Solar power systems are a growing way to generate electricity on-site for homes and businesses with reduced or no dependence on the electricity grid — depending on the type of installation. This article walks you through the stages of power conversion so you’ll better understand the anatomy of solar systems.
Note: Not all solar systems work this way. This article refers specifically to off-grid solar systems.
Step 1: Solar Panels > Charge Controller
When sunlight hits solar panels, it causes them to generate electricity — direct current (DC) in this case. Small solar systems may generate 12 Volts DC or 24 Volts DC. We’ll assume that solar panels generate 12 Volts DC (12 VDC) for simplicity in this example. The amount of power generated by solar panels is dependent on how much sunlight they receive. Solar panels generate less power during cloudy weather, but they can still charge their batteries.
The 12 VDC mentioned is actually a fluctuating voltage due to the fact that the amount of sunlight hitting the solar panels varies. It can go up to 20 Volts on a very sunny day if there is nothing pulling the voltage down. Now that we’re aware of this voltage fluctuation, we need some form of regulator to get it under control. That would be a solar charge controller.
Step 2: Charge Controller > Batteries
The solar panels’ current flows into a device called a solar charge controller, which regulates the voltage and current to ensure that it doesn’t damage the batteries it is charging. The charge controller supplies the batteries with current until they are fully charged, and keeps the charging voltage under 14.8 volts to prevent electrolysis of the battery (which is harmful to it). A good charge controller also prevents overcharging.
Step 3: Batteries Provide Steady Power
Batteries act as a buffer for the voltage regulated, but still fluctuating current provided by the solar panels. At this point, the power supply finally stabilizes and is suitable for powering 12 VDC devices. The batteries (often of the lead-acid variety) store the solar energy and are able to provide a stable, continuous supply of power as long as they have a charge.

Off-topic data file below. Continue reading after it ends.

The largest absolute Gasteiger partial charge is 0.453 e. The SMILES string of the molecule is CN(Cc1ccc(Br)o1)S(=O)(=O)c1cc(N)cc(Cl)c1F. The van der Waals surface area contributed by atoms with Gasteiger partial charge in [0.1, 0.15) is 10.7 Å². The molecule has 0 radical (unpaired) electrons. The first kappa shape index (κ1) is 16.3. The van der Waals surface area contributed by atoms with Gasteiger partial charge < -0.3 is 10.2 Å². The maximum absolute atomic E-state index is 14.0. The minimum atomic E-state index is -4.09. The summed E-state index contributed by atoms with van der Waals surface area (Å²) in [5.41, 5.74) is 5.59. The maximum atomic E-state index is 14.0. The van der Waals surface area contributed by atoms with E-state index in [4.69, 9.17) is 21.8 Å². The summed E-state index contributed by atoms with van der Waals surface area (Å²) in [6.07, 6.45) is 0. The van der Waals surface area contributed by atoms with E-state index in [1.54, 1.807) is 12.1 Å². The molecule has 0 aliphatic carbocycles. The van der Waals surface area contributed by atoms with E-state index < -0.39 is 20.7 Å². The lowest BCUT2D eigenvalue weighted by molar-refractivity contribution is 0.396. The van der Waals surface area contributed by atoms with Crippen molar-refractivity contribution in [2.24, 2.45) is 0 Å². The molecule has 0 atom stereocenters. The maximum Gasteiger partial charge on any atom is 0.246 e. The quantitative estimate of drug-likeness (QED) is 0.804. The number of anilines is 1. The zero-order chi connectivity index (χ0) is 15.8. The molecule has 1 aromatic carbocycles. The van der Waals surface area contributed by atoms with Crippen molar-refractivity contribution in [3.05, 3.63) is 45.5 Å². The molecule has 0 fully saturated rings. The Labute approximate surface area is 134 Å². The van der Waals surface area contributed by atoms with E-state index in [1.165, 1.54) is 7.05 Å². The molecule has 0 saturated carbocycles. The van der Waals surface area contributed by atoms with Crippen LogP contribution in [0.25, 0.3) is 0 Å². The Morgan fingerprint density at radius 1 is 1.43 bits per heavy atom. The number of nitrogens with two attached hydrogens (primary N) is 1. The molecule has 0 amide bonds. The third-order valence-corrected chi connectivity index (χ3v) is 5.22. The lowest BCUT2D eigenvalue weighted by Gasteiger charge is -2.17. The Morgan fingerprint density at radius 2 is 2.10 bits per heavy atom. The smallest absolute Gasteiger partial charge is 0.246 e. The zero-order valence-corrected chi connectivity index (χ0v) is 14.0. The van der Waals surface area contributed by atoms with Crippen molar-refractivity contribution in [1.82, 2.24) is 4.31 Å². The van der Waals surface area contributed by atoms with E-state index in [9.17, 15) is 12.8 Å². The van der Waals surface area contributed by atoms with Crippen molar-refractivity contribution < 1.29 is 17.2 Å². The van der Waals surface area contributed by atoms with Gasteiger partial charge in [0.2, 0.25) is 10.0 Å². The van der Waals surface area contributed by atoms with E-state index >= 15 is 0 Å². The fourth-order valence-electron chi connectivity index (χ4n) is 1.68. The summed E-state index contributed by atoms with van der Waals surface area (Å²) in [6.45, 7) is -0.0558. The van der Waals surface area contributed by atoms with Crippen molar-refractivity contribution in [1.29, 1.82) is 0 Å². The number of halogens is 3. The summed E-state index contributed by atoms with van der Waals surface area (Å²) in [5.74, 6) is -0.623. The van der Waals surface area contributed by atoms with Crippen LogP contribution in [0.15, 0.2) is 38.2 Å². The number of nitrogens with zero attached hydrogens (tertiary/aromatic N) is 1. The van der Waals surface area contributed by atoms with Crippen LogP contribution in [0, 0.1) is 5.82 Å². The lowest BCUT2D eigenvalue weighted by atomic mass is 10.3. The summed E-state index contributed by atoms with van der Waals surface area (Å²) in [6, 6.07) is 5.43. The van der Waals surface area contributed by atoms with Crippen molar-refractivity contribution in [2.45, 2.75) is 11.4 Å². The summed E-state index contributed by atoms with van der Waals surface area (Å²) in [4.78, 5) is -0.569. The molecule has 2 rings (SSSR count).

The charge controller has a 12 VDC power output that can be used to supply power to either the inverter or devices that can utilize 12 VDC directly. This power output is designed to prevent you from over-discharging your battery. Remember that not all charge controllers are good. Read through charge controller specifications carefully to ensure that they provide all of these features to prevent damage to your solar system or appliances.
Step 4: The Final Power Conversion
Through the charge controller, the batteries provide the inverter with a steady supply of power at 12 VDC. The inverter’s internal electronics convert that 12 VDC into 120 Volts AC (120 VAC), or 220 VAC if you’re powering an appliance that requires that. That 120 VAC is what your appliances need. The inverter has outlets to power your appliances, and/or to connect to your house to supply all your appliances with 120 VAC solar power.
The steps outlined above are for a system that is entirely off grid and is large enough to power a house on its own. Solar systems may be equipped with transfer switches that switch your house over the power grid if your solar system is unable to provide enough power (for example: cloudy weather, or just a small system). Some solar systems are built to charge and store enough power to sustain your home during cloudy weather. Even in such a scenario, you could still opt for a transfer switch, or more conveniently: An automatic transfer switch.